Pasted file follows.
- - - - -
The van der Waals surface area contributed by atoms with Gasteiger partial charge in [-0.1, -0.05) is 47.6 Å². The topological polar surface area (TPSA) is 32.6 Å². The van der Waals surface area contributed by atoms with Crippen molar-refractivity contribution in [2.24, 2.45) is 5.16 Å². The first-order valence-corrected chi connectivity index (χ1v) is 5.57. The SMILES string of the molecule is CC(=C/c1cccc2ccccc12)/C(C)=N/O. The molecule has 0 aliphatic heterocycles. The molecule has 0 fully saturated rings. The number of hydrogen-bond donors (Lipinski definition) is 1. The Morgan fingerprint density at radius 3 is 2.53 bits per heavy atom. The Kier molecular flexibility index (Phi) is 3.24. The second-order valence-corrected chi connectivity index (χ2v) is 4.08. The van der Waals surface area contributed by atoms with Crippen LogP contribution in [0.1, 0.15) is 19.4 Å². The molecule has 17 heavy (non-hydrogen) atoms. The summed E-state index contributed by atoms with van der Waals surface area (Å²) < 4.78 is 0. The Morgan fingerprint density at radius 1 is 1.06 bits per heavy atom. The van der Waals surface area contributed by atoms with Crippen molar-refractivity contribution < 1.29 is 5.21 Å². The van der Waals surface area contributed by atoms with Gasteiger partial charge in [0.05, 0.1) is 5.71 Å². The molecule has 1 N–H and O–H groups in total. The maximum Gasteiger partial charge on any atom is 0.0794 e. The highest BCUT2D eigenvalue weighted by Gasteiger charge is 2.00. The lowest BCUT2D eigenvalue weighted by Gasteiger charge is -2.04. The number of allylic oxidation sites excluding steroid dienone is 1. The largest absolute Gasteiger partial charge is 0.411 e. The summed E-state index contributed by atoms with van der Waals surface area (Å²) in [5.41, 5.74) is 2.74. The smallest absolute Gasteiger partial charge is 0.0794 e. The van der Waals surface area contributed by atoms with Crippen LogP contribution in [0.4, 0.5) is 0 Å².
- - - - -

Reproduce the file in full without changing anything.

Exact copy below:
The van der Waals surface area contributed by atoms with Gasteiger partial charge in [-0.1, -0.05) is 47.6 Å². The topological polar surface area (TPSA) is 32.6 Å². The van der Waals surface area contributed by atoms with Crippen molar-refractivity contribution in [2.24, 2.45) is 5.16 Å². The first-order valence-corrected chi connectivity index (χ1v) is 5.57. The SMILES string of the molecule is CC(=C/c1cccc2ccccc12)/C(C)=N/O. The molecule has 0 aliphatic heterocycles. The molecule has 0 fully saturated rings. The number of hydrogen-bond donors (Lipinski definition) is 1. The Morgan fingerprint density at radius 3 is 2.53 bits per heavy atom. The Kier molecular flexibility index (Phi) is 3.24. The second-order valence-corrected chi connectivity index (χ2v) is 4.08. The van der Waals surface area contributed by atoms with Crippen LogP contribution in [0.1, 0.15) is 19.4 Å². The molecule has 17 heavy (non-hydrogen) atoms. The summed E-state index contributed by atoms with van der Waals surface area (Å²) < 4.78 is 0. The Morgan fingerprint density at radius 1 is 1.06 bits per heavy atom. The van der Waals surface area contributed by atoms with Crippen molar-refractivity contribution < 1.29 is 5.21 Å². The van der Waals surface area contributed by atoms with Gasteiger partial charge in [0.05, 0.1) is 5.71 Å². The molecule has 1 N–H and O–H groups in total. The maximum Gasteiger partial charge on any atom is 0.0794 e. The highest BCUT2D eigenvalue weighted by Gasteiger charge is 2.00. The lowest BCUT2D eigenvalue weighted by Gasteiger charge is -2.04. The number of allylic oxidation sites excluding steroid dienone is 1. The largest absolute Gasteiger partial charge is 0.411 e. The summed E-state index contributed by atoms with van der Waals surface area (Å²) in [5.41, 5.74) is 2.74. The smallest absolute Gasteiger partial charge is 0.0794 e. The van der Waals surface area contributed by atoms with Crippen LogP contribution in [0.4, 0.5) is 0 Å².